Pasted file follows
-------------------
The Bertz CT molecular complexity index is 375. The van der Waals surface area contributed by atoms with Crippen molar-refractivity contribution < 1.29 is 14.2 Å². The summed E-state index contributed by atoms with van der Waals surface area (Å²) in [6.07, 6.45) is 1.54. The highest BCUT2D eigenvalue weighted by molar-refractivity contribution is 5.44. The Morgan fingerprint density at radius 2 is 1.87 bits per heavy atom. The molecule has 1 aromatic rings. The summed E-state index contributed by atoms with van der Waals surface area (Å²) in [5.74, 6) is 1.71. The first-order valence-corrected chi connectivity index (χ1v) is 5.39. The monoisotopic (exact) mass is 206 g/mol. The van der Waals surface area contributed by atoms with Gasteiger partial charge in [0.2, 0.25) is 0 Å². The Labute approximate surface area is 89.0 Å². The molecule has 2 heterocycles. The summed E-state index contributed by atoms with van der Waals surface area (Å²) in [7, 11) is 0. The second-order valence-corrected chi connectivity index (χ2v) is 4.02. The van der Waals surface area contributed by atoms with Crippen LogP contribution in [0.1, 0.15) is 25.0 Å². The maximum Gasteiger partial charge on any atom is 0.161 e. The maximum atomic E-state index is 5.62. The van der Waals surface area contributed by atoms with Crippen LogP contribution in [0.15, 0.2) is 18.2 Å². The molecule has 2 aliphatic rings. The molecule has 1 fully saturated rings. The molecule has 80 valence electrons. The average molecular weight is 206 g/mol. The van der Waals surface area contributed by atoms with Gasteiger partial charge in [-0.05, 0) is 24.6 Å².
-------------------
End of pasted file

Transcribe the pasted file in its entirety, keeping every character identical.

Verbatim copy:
The Bertz CT molecular complexity index is 375. The van der Waals surface area contributed by atoms with Crippen molar-refractivity contribution < 1.29 is 14.2 Å². The summed E-state index contributed by atoms with van der Waals surface area (Å²) in [6.07, 6.45) is 1.54. The highest BCUT2D eigenvalue weighted by molar-refractivity contribution is 5.44. The Morgan fingerprint density at radius 2 is 1.87 bits per heavy atom. The molecule has 1 aromatic rings. The summed E-state index contributed by atoms with van der Waals surface area (Å²) in [5.74, 6) is 1.71. The first-order valence-corrected chi connectivity index (χ1v) is 5.39. The monoisotopic (exact) mass is 206 g/mol. The van der Waals surface area contributed by atoms with Gasteiger partial charge in [0.2, 0.25) is 0 Å². The Labute approximate surface area is 89.0 Å². The molecule has 2 heterocycles. The summed E-state index contributed by atoms with van der Waals surface area (Å²) in [7, 11) is 0. The second-order valence-corrected chi connectivity index (χ2v) is 4.02. The van der Waals surface area contributed by atoms with Crippen LogP contribution in [0.1, 0.15) is 25.0 Å². The maximum Gasteiger partial charge on any atom is 0.161 e. The maximum atomic E-state index is 5.62. The van der Waals surface area contributed by atoms with Crippen LogP contribution in [0.15, 0.2) is 18.2 Å². The molecule has 2 aliphatic rings. The molecule has 1 fully saturated rings. The molecule has 80 valence electrons. The average molecular weight is 206 g/mol. The van der Waals surface area contributed by atoms with Gasteiger partial charge in [-0.05, 0) is 24.6 Å².